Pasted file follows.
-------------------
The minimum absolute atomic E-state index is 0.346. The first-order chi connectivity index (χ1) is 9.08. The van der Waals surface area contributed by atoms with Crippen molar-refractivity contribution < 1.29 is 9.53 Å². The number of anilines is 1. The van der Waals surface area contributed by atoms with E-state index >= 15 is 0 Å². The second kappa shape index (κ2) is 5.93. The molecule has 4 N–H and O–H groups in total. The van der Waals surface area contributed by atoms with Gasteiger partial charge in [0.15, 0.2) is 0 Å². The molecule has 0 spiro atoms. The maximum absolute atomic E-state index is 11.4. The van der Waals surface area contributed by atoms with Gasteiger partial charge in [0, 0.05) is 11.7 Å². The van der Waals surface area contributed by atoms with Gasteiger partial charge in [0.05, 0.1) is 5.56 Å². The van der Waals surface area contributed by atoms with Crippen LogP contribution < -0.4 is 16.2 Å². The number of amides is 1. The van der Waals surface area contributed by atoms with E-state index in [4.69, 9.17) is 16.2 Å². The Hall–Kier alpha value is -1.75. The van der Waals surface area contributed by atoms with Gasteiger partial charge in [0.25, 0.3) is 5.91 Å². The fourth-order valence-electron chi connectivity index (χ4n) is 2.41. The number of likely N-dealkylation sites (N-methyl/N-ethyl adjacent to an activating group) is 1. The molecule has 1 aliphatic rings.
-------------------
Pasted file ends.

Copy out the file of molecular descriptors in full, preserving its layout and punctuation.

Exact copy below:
The minimum absolute atomic E-state index is 0.346. The first-order chi connectivity index (χ1) is 9.08. The van der Waals surface area contributed by atoms with Crippen molar-refractivity contribution < 1.29 is 9.53 Å². The number of anilines is 1. The van der Waals surface area contributed by atoms with E-state index >= 15 is 0 Å². The second kappa shape index (κ2) is 5.93. The molecule has 4 N–H and O–H groups in total. The van der Waals surface area contributed by atoms with Gasteiger partial charge in [0.15, 0.2) is 0 Å². The molecule has 0 spiro atoms. The maximum absolute atomic E-state index is 11.4. The van der Waals surface area contributed by atoms with Gasteiger partial charge in [0, 0.05) is 11.7 Å². The van der Waals surface area contributed by atoms with Gasteiger partial charge in [0.05, 0.1) is 5.56 Å². The van der Waals surface area contributed by atoms with Crippen LogP contribution < -0.4 is 16.2 Å². The number of amides is 1. The van der Waals surface area contributed by atoms with E-state index in [4.69, 9.17) is 16.2 Å². The Hall–Kier alpha value is -1.75. The van der Waals surface area contributed by atoms with Gasteiger partial charge in [0.25, 0.3) is 5.91 Å². The fourth-order valence-electron chi connectivity index (χ4n) is 2.41. The number of likely N-dealkylation sites (N-methyl/N-ethyl adjacent to an activating group) is 1. The molecule has 1 aliphatic rings.